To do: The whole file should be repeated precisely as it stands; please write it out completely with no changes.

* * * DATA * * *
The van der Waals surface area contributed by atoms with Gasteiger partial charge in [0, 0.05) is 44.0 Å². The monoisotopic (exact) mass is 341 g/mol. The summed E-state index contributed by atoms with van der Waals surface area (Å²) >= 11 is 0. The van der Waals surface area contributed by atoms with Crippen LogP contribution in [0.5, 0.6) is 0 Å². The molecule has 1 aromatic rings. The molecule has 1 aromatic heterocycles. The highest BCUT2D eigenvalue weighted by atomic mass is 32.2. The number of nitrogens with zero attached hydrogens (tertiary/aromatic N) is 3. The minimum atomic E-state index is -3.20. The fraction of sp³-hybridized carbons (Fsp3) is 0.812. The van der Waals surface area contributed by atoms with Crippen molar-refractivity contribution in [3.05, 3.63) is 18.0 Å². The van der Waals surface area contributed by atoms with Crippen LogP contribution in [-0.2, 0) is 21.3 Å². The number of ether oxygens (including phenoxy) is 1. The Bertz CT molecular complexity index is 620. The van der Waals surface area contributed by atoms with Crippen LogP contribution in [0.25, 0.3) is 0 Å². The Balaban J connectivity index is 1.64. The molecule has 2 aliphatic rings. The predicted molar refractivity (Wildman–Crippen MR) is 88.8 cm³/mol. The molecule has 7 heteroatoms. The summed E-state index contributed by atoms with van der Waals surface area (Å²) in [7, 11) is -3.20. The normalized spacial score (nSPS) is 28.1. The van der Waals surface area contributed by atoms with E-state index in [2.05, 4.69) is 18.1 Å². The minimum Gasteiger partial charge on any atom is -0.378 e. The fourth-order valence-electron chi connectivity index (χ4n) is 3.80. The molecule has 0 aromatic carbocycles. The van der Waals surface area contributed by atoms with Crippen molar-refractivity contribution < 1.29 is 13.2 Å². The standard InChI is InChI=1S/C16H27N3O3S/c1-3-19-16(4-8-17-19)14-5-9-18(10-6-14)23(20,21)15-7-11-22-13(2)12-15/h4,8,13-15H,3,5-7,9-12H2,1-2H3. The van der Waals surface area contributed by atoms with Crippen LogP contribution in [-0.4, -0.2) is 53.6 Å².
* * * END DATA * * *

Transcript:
The van der Waals surface area contributed by atoms with Gasteiger partial charge in [0, 0.05) is 44.0 Å². The monoisotopic (exact) mass is 341 g/mol. The summed E-state index contributed by atoms with van der Waals surface area (Å²) >= 11 is 0. The van der Waals surface area contributed by atoms with Crippen LogP contribution in [0.5, 0.6) is 0 Å². The molecule has 1 aromatic rings. The molecule has 1 aromatic heterocycles. The highest BCUT2D eigenvalue weighted by atomic mass is 32.2. The number of nitrogens with zero attached hydrogens (tertiary/aromatic N) is 3. The minimum atomic E-state index is -3.20. The fraction of sp³-hybridized carbons (Fsp3) is 0.812. The van der Waals surface area contributed by atoms with Crippen molar-refractivity contribution in [3.05, 3.63) is 18.0 Å². The van der Waals surface area contributed by atoms with Crippen LogP contribution in [-0.2, 0) is 21.3 Å². The number of ether oxygens (including phenoxy) is 1. The Bertz CT molecular complexity index is 620. The van der Waals surface area contributed by atoms with Crippen LogP contribution in [0.25, 0.3) is 0 Å². The Balaban J connectivity index is 1.64. The molecule has 2 aliphatic rings. The predicted molar refractivity (Wildman–Crippen MR) is 88.8 cm³/mol. The molecule has 7 heteroatoms. The summed E-state index contributed by atoms with van der Waals surface area (Å²) in [7, 11) is -3.20. The normalized spacial score (nSPS) is 28.1. The van der Waals surface area contributed by atoms with E-state index in [2.05, 4.69) is 18.1 Å². The minimum Gasteiger partial charge on any atom is -0.378 e. The fourth-order valence-electron chi connectivity index (χ4n) is 3.80. The molecule has 0 aromatic carbocycles. The van der Waals surface area contributed by atoms with Crippen molar-refractivity contribution < 1.29 is 13.2 Å². The standard InChI is InChI=1S/C16H27N3O3S/c1-3-19-16(4-8-17-19)14-5-9-18(10-6-14)23(20,21)15-7-11-22-13(2)12-15/h4,8,13-15H,3,5-7,9-12H2,1-2H3. The van der Waals surface area contributed by atoms with Crippen LogP contribution in [-0.4, -0.2) is 53.6 Å².